The house has never before been on the market, having until now been kept in the family of the original owners (Mary Van Strong and Phillip Joss). The kitchen and bathrooms were remodelled in 2000, otherwise the home has been maintained in largely original state as designed by Belluschi.
Original plans show the house with a carport, noted as suitable for conversion to a future bedroom, and an upstairs room to be finished later as a bedroom with a bathroom. Both of those conversions were carried out early early on by the original owners. A detached garage was also added.
This house was designed around 1940 soon after the house Belluschi designed for Jennings Sutor and both houses are recognized as demonstrating the architect’s growing interest in Japanese architecture and how this interest influenced his evolving sense of a modernism suited for the pacific northwest. In addition, the Joss house shows the influence of the Wentz cottage which is widely considered to have been the prototype for, if not the beginning, of a northwest regional style.
Harry Wentz was a well known artist and teacher at Portland Museum Art School. Wentz had collaborated with architect A.E. Doyle on the design of a cottage which he built for himself in 1916 on Neahkanie Mountain on the Oregon coast. Belluschi, and also John Yeon, knew Wentz and visited the cottage multiple times as a young designers. The house had a profound impact on them both. John Yeon said it was the first truly beautiful piece of architecture he saw in Oregon. Belluschi said of the cottage:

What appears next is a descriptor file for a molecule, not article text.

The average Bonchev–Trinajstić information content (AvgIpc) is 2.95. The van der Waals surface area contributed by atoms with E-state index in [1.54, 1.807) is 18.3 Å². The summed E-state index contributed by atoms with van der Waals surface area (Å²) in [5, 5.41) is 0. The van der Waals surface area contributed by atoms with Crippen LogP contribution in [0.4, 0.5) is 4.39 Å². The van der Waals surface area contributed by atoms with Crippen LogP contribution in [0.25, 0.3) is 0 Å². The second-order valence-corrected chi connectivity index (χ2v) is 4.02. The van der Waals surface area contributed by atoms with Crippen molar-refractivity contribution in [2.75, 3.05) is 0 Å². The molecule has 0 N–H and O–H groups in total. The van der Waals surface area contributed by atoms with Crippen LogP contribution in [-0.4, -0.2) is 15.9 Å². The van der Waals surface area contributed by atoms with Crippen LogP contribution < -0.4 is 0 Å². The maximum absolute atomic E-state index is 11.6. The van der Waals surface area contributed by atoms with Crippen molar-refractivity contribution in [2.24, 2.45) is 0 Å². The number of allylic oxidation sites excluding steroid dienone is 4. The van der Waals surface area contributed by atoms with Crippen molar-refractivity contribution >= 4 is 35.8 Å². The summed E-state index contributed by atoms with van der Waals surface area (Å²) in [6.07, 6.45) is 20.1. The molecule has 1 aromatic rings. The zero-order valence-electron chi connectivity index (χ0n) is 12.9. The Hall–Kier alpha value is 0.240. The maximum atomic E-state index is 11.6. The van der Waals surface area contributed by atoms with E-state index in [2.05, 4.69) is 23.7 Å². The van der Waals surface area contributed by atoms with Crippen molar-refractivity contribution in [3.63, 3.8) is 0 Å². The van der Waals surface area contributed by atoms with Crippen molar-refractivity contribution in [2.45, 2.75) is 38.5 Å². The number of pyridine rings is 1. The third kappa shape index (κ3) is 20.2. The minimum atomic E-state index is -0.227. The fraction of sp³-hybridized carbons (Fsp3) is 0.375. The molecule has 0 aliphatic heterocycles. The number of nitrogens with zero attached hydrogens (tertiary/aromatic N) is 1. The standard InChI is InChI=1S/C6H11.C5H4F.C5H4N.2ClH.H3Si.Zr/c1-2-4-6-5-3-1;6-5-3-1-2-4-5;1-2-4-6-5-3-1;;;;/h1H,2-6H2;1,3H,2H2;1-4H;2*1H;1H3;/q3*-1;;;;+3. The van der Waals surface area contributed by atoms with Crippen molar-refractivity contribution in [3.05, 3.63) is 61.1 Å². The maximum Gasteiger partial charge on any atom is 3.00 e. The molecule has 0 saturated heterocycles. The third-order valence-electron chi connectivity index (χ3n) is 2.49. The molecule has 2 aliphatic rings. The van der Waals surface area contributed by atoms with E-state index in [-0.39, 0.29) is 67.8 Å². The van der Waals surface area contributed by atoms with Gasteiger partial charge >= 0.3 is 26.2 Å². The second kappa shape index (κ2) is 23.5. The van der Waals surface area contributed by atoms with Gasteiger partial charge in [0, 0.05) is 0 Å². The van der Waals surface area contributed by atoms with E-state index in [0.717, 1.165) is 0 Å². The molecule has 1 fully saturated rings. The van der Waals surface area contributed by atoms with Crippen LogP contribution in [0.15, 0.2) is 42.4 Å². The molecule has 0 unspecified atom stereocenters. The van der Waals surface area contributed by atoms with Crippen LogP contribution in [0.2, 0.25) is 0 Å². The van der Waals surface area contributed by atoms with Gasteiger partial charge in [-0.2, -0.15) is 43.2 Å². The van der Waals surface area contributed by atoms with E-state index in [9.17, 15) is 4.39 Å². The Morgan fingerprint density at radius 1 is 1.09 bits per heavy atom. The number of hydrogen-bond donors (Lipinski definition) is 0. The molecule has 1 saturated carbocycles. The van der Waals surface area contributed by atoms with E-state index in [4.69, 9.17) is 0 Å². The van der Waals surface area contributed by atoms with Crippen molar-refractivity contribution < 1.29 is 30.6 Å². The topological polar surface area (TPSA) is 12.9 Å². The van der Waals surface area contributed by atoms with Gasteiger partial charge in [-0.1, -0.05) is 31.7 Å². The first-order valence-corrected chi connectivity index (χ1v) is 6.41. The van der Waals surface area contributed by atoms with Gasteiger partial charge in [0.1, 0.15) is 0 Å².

“It has function, appropriateness, harmony, materials, setting, orientation; it is modern, emotional, beautiful.”
( see Jo Stubblebiner’s The Northwest Architecture of Pietro Belluschi and also Meredith Clausen’s Pietro Belluschi Modern American Architect for further discussion of the influence of the cottage).
Belluschi included all of these elements in the design of the Joss house. The Wentz cottage was simple in plan and simple in materials and finishes, mostly wood left to age naturally. It suited its site and used structure to frame views of the ocean and the mountain. It had high vaulted spaces, exposed structural elements, and a rusticity appropriate to its use. The Joss house is perhaps somewhat more complex in plan, based on an L shape with the public spaces in one axis and the bedrooms in the other. The living area has a high vaulted ceiling with exposed wood framing and features a striking fireplace of reinforced concrete. Wood left natural is the featured surface throughout the house. Generous areas of glass frame views to the beautiful gardens surrounding the house and provide an important connection to the site high in the west hills of Portland.